Photographers in Australia got access to an undisclosed airport runway and took photos of crated sheep as they were being loaded onto cargo planes. The sheep were packed into crates like lifeless cargo. The animals had no food, no water, and a terrifying plane journey ahead of them. It was unclear exactly where they were headed, Kelly Dinham, spokesperson for Suffering Souls, the animal welfare group that published the photos online, does not think it is a pleasant trip since sheep are some of Australia’s many victims of live export.
“This particular MASkargo [part of Malaysia Airlines] flight did not provide their destination location on the flight tracker app as planes normally would,” Dinham said. “However, it is likely that they went straight to Malaysia as we [Australia] are sending more sheep there recently.”
Once the sheep reach their destination, they are slaughtered in a very horrific and inhumane way.
Each year, Australia exports millions of sheep, cows, and goats to Asia and the Middle East. When the animals reach their destination, often in countries that don’t have welfare standards for slaughter as Australia does and they’re either painfully killed in slaughterhouses or sometimes sacrificed in ritualistic ceremonies.
Many of the animals leave Australia on “live export” ships, large vessels in which thousands upon thousands of animals are packed into tight quarters. Many die due to stress, sickness or heat exposure, which has led opponents to dub the ships “floating ovens” or “floating coffins.” It’s so bad that one cow made international headlines in 2016 when she leapedf from a boat into the ocean to try and escape.
Even though traveling by airplane would make the trip faster, animals still suffer during this transport process, Jed Goodfellow, senior policy officer at the Australian RSPCA said.
“All forms of live animal export carry significant risks to animal welfare,” Goodfellow said. “While air transport is generally better for animal welfare than export by sea, any technical problems with ventilation or crate design can lead to severe suffering and death.”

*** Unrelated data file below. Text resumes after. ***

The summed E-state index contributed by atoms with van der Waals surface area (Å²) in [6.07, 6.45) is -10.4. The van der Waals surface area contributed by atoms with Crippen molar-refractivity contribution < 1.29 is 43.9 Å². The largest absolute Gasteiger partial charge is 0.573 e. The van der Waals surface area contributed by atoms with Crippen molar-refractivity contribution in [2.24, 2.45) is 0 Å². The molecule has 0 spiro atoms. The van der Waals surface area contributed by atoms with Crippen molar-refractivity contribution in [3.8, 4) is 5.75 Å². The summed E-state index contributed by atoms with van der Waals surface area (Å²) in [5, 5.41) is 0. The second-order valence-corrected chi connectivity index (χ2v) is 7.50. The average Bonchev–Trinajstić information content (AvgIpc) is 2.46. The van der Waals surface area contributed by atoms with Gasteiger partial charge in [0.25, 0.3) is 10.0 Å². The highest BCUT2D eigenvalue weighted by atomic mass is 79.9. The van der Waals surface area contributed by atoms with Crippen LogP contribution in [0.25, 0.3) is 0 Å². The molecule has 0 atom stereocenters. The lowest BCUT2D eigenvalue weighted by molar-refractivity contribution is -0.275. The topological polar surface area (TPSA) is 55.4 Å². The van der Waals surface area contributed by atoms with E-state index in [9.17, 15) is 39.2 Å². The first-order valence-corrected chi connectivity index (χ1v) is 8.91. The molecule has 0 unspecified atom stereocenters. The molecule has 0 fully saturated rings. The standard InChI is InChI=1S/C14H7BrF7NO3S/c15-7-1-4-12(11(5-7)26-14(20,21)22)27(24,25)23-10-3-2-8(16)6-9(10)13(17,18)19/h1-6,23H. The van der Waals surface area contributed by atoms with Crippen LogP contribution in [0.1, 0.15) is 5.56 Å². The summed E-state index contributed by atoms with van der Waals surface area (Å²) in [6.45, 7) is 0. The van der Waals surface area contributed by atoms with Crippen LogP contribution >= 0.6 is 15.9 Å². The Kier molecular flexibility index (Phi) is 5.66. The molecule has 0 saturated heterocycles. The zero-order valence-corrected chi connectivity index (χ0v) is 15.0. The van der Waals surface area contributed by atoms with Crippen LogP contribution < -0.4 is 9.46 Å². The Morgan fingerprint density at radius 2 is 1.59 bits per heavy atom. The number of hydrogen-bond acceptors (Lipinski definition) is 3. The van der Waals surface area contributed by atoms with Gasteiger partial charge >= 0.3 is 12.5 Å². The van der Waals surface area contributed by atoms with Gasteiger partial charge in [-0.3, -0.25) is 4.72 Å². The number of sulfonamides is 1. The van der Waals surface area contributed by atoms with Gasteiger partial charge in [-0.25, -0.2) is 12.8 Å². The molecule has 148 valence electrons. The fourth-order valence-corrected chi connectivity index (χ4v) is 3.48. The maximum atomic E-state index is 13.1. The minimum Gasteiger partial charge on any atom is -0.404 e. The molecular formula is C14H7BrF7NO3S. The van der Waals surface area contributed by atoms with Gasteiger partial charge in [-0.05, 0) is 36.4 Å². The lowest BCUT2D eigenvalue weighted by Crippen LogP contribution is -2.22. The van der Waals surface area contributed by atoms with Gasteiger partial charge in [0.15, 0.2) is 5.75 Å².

Deaths are fairly common on these plane journeys.
“There is a standard allowable death rate for each voyage,” Dinham said. “Forty-nine cattle died on a flight from Melbourne to Kazakhstan in 2013, 18 cattle died on a flight from Melbourne last year, and a couple of years earlier 174 out of 2,000 sheep died from heat stress on the way to Singapore from Perth. It’s not only about death, though — can you imagine the fear of an animal taking off in an airplane and being flown across the ocean?”
The photos of the sheep packed into the crates tightly — too tightly for comfort, in Dinham’s opinion. “It is hard to tell, but from the photos we provided there are two levels in each crate, and at least eight to 10 sheep per level, maybe more,” she said.
Dinham explained most of the sheep hadn’t been shorn, which would have made things worse. Not only would they overheat inside of the crates, but they were probably headed to a country with a hot climate, whether it be in Asia or the Middle East.
The sheep could potentially remain on the tarmac for hours before being loaded, according to Dinham.
“Since sharing these images, we have had many concerned [airport] employees contact us, sharing their experiences and stories,” Dinham said. “We have heard sheep and goats are left on the tarmac for hours when there are delays. They are left languishing in the sun in those crates, unable to move. They were petrified.”
It is unknown how many sheep ended up on each Maskargo plane, but previous live export flights have carried up to 1,000 animals, according to Dinham. This is little in comparison to the 70,000 animals crammed onto a live export ship.
While it is too late to help the sheep in the photos, Dinham hopes that showing the cruel ways in which they’re handled will pressure the Australian government to put a stop to the practice of live export. Public concern has been growing as many of these animals are shipped abroad to be killed in ways that wouldn’t be legal in Australia.
“Good people do not want animals to suffer,” Dinham said. “Industry and our government want to keep these people in the dark. After we shared our post, the majority of the comments were along the lines of, ‘I had no idea this happened.’”
Dinham hopes that people recognize what incredible creatures sheep are.
“What most people are surprised about when meeting sheep in a sanctuary setting is just how friendly they are,” Dinham said. “Many enjoy running up to greet people, cuddle and pats, just like cats and dogs. Sheep are very intelligent — they make best friends, can remember faces and problem-solve.”
If you know someone who might like this, please click “Share!”